Reading over more details about the Torture Report, I was reminded of a passage I’d just read in Achilles in Vietnam: Combat Trauma and the Undoing of Character, in which Jonathan Shay tries to put his finger on just what it is that makes torture an abomination, rather than ordinary roughness or ill use:
Torture, especially in the instances described by Shay and Scarry, sets the victim at enmity with the whole world. There is no respite. Everything is a weapon–one intended for you.
American soldiers literally felt tortured by their Vietnamese enemy. Prolonged patrolling in Vietnam led to a decomposition of the normal, the familiar, the safe. Every familiar item of the physical world could be made to be or to conceal an explosive by the Vietnamese, whether a shiny aluminum rice carrier, a Parker-51 fountain pen, a bicycle, a coconut, Coke cans, C-ration cans, and discarded American artillery shell casings. The trained, safest response to be being fired on was to take cover; the Vietcong prepared some ambush sites with small boards mounted with barbed spikes, which they would conceal in the vegetation, spike side up. When American troops dove for cover, they would impale themselves on the spikes. In such warfare nothing is what it seems; all certainties liquify; stable truths turn into their opposites.
I see a deep similarity between the experience of the Vietnam combat soldier and the victim of torture. Describing torture, Elaine Scarry writes,
The contents of the [torture] room, its furnishings, are converted into weapons: the most common instance of this is the bathtub that figures prominently in the reports from several countries, but it is only one among many. Men and women being tortured describe being handcuffed in a constricted position for hours, days, and in some cases months to a chair, to a cot, to a filing cabinet, to a bed. They describe being beaten with “family-sized soft drink bottles” or having a hand crushed with a chair, of having their heads “repeatedly banged on the edges of a refrigerator door”… The room…. is converted into a weapon, … made to demonstrate that everything is a weapon, the objects themselves, and with them the fact of civilization is annihilated: there is no wall, no window, no door, no bathtub, no refrigerator, no chair, no bed.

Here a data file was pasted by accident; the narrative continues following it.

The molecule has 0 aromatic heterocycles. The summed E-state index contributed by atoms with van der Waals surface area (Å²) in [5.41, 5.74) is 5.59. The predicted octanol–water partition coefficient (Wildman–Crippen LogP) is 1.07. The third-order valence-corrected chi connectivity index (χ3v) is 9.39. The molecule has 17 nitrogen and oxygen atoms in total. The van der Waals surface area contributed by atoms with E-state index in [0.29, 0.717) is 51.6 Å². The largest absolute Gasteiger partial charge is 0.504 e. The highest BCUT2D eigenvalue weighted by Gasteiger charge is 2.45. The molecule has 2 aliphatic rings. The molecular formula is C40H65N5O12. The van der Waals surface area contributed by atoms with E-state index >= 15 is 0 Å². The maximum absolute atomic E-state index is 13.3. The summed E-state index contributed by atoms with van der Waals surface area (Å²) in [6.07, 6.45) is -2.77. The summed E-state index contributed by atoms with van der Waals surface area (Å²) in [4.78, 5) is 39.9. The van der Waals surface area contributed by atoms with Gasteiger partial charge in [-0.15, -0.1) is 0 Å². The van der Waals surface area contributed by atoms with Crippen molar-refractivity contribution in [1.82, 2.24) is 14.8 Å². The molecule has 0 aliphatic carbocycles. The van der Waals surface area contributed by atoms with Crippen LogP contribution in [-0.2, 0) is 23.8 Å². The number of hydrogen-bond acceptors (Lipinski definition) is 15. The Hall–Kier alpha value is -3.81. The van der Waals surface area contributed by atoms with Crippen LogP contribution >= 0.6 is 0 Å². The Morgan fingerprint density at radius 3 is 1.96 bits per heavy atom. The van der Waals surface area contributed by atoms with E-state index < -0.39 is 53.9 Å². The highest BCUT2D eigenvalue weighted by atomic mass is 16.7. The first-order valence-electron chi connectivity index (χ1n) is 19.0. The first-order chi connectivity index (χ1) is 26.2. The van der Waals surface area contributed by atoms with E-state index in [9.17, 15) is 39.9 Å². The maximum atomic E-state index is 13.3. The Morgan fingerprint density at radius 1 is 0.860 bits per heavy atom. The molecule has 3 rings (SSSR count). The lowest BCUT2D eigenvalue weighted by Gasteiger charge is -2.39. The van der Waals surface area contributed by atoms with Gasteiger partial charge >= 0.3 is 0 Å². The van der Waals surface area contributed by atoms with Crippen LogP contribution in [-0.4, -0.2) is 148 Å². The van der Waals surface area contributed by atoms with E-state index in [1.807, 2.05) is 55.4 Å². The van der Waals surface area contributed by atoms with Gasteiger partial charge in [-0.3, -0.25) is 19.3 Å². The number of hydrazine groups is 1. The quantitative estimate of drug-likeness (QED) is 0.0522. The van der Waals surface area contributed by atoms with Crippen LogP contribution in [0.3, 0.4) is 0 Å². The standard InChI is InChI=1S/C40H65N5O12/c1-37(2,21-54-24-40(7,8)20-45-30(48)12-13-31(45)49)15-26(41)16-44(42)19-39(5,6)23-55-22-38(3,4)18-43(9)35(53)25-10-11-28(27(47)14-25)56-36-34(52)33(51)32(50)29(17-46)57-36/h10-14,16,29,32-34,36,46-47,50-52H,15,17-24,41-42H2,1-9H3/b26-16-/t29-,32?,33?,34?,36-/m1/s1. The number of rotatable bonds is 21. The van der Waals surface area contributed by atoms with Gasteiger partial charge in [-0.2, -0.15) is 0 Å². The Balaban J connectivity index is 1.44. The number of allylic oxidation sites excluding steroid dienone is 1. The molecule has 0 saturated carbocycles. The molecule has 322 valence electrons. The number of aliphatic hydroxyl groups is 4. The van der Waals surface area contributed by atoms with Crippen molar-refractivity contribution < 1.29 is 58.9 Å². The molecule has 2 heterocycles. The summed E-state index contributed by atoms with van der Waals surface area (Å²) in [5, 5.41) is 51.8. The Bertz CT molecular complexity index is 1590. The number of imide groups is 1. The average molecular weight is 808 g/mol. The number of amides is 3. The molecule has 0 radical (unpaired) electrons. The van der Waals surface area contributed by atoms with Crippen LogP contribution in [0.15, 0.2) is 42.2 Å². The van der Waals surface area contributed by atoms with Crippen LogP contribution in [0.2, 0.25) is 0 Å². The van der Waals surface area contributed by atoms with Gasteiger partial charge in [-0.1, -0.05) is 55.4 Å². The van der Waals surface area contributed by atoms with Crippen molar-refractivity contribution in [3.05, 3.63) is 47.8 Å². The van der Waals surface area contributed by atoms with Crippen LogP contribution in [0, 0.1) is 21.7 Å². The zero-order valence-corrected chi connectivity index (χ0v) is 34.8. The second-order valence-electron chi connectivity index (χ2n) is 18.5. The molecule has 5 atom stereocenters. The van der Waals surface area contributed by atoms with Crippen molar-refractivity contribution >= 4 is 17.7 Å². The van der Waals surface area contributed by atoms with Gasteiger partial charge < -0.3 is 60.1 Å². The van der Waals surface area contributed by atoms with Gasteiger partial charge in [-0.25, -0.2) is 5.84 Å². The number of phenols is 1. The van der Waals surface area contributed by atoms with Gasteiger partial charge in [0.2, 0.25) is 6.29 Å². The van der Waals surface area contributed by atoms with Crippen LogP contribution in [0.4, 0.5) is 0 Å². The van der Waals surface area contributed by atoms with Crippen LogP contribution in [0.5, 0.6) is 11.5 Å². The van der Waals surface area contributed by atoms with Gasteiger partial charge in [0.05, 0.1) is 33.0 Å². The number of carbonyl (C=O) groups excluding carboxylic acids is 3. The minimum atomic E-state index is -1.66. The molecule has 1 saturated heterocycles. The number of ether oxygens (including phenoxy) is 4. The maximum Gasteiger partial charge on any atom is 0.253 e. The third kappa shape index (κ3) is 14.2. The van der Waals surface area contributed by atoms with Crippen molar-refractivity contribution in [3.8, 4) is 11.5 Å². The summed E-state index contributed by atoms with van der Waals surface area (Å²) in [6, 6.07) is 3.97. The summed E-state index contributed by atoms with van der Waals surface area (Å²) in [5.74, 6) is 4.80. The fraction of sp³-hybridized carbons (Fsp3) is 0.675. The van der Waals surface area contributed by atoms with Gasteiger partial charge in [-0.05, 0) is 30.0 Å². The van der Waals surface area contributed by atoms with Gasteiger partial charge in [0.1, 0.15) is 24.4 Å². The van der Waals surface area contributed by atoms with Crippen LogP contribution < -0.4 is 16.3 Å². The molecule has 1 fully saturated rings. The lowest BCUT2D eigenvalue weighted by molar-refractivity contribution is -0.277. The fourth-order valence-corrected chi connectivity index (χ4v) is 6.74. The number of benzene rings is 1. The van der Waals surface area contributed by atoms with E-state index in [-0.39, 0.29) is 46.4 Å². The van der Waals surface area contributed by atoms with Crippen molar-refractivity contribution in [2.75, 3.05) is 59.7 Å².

There must, once again, be parallel effects on the guards, who have the freedom to leave the room, but who presumably can’t open a refrigerator and take out a Coke in the way they did before. Everything is limned with destructive purpose.
Once the world has lost its coherence, people can cling to any shred of stability, no matter how repulsive or dangerous. The CIA seems to have wound up in this kind of cycle, as Sam Sawyer, SJ points out at The Jesuit Post:
The brutality of the program was the reason they needed to deceive those who had oversight, and this brutality had to be increased when the information obtained was deemed not “useful” enough. The CIA is now disputing the finding that the information produced was unreliable and not effective, claiming that it led to thwarting some planned attacks — in order both to defend what they did and also, implicitly, to suggest that it was then and may in the future be necessary. And this same unadmitted desire for justification of the unjustifiable is lurking in the debates over releasing the report (if they’re not guaranteed secrecy, the CIA won’t be as bold in “defense” of our “security” in the future) and over the question of legality (they were just following orders, and those orders were legally defensible).
What is perhaps most terrifying about reading this report is the idea that after only a short period of time, all of the torture, deception, and secrecy was largely in service of more torture, deception, and secrecy. And as this spiral increased, the demands for an ever more craven and culpable distortion of moral and legal reasoning increased with it.
…One of the points of this meditation is that there is a depraved coherence to the pattern of sin, just as there is to the life of virtue. Sins are never mere isolated events; they are each small steps into the kingdom of the enemy, and the graver and more protracted they are, the farther they take us into that domain.
Undoing the brutality of torture requires amends. This is a project of restoration, as much as reform. We need to reacquaint both ourselves and our victims with the world-as-it-is, before we distorted it into a weapon.
In America, that will require not only that we restore the physical instruments of torture to their natural relation to us, but that we also restore the persons whose skills were instrumentalized and weaponized until a nurse might feel as alienated from his own hands as the interrogator does from the jumper cables in her trunk.
But the casualty we have to start with are the weaponized legal memos and regimes that were twisted out of joint with justice to make these abuses possible. The torture report exposes how they’ve been warped, but is not sufficient to restore them (and, by extension, us) to wholeness.